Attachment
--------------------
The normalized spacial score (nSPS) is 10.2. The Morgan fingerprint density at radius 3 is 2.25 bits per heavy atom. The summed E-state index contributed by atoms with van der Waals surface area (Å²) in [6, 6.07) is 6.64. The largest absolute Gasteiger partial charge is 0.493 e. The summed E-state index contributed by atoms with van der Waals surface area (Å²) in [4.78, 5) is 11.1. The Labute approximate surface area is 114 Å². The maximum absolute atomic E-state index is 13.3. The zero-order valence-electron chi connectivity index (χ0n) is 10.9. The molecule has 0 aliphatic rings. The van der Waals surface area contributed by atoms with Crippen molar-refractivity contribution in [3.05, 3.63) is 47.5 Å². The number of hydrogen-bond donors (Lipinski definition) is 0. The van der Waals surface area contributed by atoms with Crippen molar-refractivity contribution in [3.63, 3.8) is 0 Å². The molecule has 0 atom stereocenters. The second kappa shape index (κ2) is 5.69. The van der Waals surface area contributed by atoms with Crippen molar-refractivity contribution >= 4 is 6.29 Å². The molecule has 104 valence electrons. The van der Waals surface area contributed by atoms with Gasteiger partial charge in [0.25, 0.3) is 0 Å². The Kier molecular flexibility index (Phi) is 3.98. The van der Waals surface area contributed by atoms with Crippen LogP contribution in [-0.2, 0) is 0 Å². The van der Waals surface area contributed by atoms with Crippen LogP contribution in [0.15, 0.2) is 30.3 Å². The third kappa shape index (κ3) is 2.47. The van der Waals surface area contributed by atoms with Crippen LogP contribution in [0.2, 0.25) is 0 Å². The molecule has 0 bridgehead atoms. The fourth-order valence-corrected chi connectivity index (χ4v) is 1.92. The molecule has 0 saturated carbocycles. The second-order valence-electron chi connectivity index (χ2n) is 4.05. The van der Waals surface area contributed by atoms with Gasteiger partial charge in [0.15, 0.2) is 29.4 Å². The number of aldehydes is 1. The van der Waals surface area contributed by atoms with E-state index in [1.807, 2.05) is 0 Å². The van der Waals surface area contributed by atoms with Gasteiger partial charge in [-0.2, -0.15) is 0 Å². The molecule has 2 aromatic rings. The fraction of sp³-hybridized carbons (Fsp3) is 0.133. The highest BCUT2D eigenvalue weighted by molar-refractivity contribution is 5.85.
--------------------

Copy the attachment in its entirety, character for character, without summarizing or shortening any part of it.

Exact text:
The normalized spacial score (nSPS) is 10.2. The Morgan fingerprint density at radius 3 is 2.25 bits per heavy atom. The summed E-state index contributed by atoms with van der Waals surface area (Å²) in [6, 6.07) is 6.64. The largest absolute Gasteiger partial charge is 0.493 e. The summed E-state index contributed by atoms with van der Waals surface area (Å²) in [4.78, 5) is 11.1. The Labute approximate surface area is 114 Å². The maximum absolute atomic E-state index is 13.3. The zero-order valence-electron chi connectivity index (χ0n) is 10.9. The molecule has 0 aliphatic rings. The van der Waals surface area contributed by atoms with Crippen molar-refractivity contribution in [3.05, 3.63) is 47.5 Å². The number of hydrogen-bond donors (Lipinski definition) is 0. The van der Waals surface area contributed by atoms with Crippen molar-refractivity contribution in [3.63, 3.8) is 0 Å². The molecule has 0 atom stereocenters. The second kappa shape index (κ2) is 5.69. The van der Waals surface area contributed by atoms with Crippen molar-refractivity contribution >= 4 is 6.29 Å². The molecule has 104 valence electrons. The van der Waals surface area contributed by atoms with Gasteiger partial charge in [0.25, 0.3) is 0 Å². The Kier molecular flexibility index (Phi) is 3.98. The van der Waals surface area contributed by atoms with Crippen LogP contribution in [-0.2, 0) is 0 Å². The van der Waals surface area contributed by atoms with Crippen LogP contribution in [0.15, 0.2) is 30.3 Å². The third kappa shape index (κ3) is 2.47. The van der Waals surface area contributed by atoms with Crippen LogP contribution in [0.2, 0.25) is 0 Å². The molecule has 0 bridgehead atoms. The fourth-order valence-corrected chi connectivity index (χ4v) is 1.92. The molecule has 0 saturated carbocycles. The second-order valence-electron chi connectivity index (χ2n) is 4.05. The van der Waals surface area contributed by atoms with Gasteiger partial charge in [0.15, 0.2) is 29.4 Å². The number of aldehydes is 1. The van der Waals surface area contributed by atoms with E-state index in [1.807, 2.05) is 0 Å². The van der Waals surface area contributed by atoms with Gasteiger partial charge in [-0.2, -0.15) is 0 Å². The molecule has 2 aromatic rings. The fraction of sp³-hybridized carbons (Fsp3) is 0.133. The highest BCUT2D eigenvalue weighted by molar-refractivity contribution is 5.85.